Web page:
There was also a spate of suicides on campus in my freshman and sophomore years.  The underlying cause was most of the people I went to school with were not able to cope with being normal within their immediate peer group.  They never were normal before then.  Not being locally exceptional (while still being globally excellent) was a massive shock to people’s self-conceptualization of worth.

I was lucky in that my neighborhood Irish Catholic parish school had a crazed nun running it.   She made sure 10% to 15% of her graduating classes every year went to Ivy equivilents.  My classmates were like me, the kids of the skilled blue collar tradesmen. The 80 kids who graduated with me plus or minus a year sent three to Harvard, another four to other Ivies, a pair to MIT, me to where I went, one each to Amherst, Stanford and Duke.  Most of us went on near half rides or better.  When we talked in our early twenties, we all agreed 8th grade English was probably the hardest class we had until senior thesis or master level synthesis projects.

I don’t know how to fix this problem, as I was lucky enough to be able to side step it personally but I saw too many of my peers, classmates and friends during undergrad be burned out, lose themselves and lose their passion and potential because they were exhausted eighteen years olds.

 



Marg Bar Banksters (edition ∞)

Via The New York Times an essential article on the ways Big Finance screws serving troops — and the rest of us:

Charles Beard, a sergeant in the Army National Guard, says he was on duty in the Iraqi city of Tikrit when men came to his California home to repossess the family car. Unless his wife handed over the keys, she would go to jail, they said.

The men took the car, even though federal law requires lenders to obtain court orders before seizing the vehicles of active duty service members.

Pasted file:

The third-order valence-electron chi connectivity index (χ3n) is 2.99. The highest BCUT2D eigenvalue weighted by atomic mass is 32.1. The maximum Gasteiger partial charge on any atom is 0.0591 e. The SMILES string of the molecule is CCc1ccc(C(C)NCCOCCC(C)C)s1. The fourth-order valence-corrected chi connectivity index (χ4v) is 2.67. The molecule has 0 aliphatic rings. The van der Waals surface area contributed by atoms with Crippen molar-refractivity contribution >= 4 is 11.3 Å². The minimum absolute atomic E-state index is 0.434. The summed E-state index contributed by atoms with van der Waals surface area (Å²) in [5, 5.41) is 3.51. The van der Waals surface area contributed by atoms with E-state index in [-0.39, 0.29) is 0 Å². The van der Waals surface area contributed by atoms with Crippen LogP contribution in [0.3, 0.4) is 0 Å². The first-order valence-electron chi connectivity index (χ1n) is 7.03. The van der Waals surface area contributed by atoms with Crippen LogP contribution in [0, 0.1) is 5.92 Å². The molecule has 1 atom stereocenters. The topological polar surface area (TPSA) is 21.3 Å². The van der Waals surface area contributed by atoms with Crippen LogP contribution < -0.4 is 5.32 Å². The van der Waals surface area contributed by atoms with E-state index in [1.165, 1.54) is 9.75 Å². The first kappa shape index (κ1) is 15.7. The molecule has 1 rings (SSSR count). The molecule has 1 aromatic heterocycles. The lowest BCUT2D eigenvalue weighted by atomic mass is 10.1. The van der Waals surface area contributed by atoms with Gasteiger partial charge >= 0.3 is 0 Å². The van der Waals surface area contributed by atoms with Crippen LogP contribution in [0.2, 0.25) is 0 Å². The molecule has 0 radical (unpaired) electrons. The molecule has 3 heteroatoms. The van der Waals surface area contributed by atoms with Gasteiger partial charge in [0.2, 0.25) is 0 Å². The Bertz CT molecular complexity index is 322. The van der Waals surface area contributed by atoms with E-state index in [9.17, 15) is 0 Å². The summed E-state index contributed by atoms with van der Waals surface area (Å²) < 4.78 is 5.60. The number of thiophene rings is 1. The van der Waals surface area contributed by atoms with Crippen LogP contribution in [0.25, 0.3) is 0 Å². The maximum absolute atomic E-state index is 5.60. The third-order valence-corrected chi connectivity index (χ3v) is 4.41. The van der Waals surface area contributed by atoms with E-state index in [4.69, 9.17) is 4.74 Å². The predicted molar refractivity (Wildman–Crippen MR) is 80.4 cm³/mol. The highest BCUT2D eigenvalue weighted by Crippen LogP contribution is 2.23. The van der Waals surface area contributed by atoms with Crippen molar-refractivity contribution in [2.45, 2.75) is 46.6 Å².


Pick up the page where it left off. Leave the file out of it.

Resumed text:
Sergeant Beard had no redress in court: His lawsuit against the auto lender was thrown out because of a clause in his contract that forced any dispute into mandatory arbitration, a private system for resolving complaints where the courtroom rules of evidence do not apply. In the cloistered legal universe of mandatory arbitration, the companies sometimes pick the arbiters, and the results, which cannot be appealed, are almost never made public….

The kicker in that already insufferable situation:

Over the years, Congress has given service members a number of protections — some dating to the Civil War — from repossessions and foreclosures.

Efforts to maintain that special status for service members has run into resistance from the financial industry, including many of the same banks that promote the work they do for veterans. While using mandatory arbitration, some companies repeatedly violate the federal protections, leaving troops and their families vulnerable to predatory lending, the military lawyers and government officials say….

…The Government Accountability Office, for example, found in 2012 that financial institutions had failed to abide by the law more than 15,000 times.

V0017699 A fortune-teller reading the palm of a soldier. Oil painting

Efforts in Congress to block financial companies’ efforts to weaken any vestige of legal protection met the subterranean death favored by the scumsuckers for whom light is poison:

Last year, a bipartisan bill that would have allowed service members to opt out of arbitration and file a lawsuit met with opposition from the U.S. Chamber of Commerce and Wall Street’s major trade group, the Securities Industry and Financial Markets Association, or Sifma.

“While we remain very supportive of the troops, we see no empirical or other evidence that service members are being harmed by or require relief from arbitration clauses,” Kevin Carroll, a managing director and associate general counsel at Sifma, said in a statement.

Here’s what they mean by “support.”